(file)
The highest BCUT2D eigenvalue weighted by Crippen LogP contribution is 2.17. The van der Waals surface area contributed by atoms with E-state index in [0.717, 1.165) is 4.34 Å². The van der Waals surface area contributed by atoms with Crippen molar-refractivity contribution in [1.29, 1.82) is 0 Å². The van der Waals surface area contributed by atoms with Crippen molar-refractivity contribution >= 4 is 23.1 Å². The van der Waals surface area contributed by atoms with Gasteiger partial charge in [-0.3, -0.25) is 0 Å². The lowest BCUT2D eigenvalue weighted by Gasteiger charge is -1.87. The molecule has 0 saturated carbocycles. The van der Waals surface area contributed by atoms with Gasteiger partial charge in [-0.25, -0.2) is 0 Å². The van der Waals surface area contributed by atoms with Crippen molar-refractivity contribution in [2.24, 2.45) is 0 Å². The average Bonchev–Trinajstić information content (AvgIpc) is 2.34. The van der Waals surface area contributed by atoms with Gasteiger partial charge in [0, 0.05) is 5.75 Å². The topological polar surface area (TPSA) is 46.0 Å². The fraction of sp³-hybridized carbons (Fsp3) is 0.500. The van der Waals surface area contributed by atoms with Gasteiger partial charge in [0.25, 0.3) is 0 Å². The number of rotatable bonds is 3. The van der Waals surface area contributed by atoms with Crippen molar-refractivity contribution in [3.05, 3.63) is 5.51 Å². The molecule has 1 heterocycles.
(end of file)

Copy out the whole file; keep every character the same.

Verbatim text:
The highest BCUT2D eigenvalue weighted by Crippen LogP contribution is 2.17. The van der Waals surface area contributed by atoms with E-state index in [0.717, 1.165) is 4.34 Å². The van der Waals surface area contributed by atoms with Crippen molar-refractivity contribution in [1.29, 1.82) is 0 Å². The van der Waals surface area contributed by atoms with Crippen molar-refractivity contribution >= 4 is 23.1 Å². The van der Waals surface area contributed by atoms with Gasteiger partial charge in [-0.3, -0.25) is 0 Å². The lowest BCUT2D eigenvalue weighted by Gasteiger charge is -1.87. The molecule has 0 saturated carbocycles. The van der Waals surface area contributed by atoms with Gasteiger partial charge in [-0.25, -0.2) is 0 Å². The van der Waals surface area contributed by atoms with Crippen molar-refractivity contribution in [2.24, 2.45) is 0 Å². The average Bonchev–Trinajstić information content (AvgIpc) is 2.34. The van der Waals surface area contributed by atoms with Gasteiger partial charge in [0, 0.05) is 5.75 Å². The topological polar surface area (TPSA) is 46.0 Å². The fraction of sp³-hybridized carbons (Fsp3) is 0.500. The van der Waals surface area contributed by atoms with Gasteiger partial charge in [0.25, 0.3) is 0 Å². The number of rotatable bonds is 3. The van der Waals surface area contributed by atoms with Crippen molar-refractivity contribution in [3.05, 3.63) is 5.51 Å². The molecule has 1 heterocycles.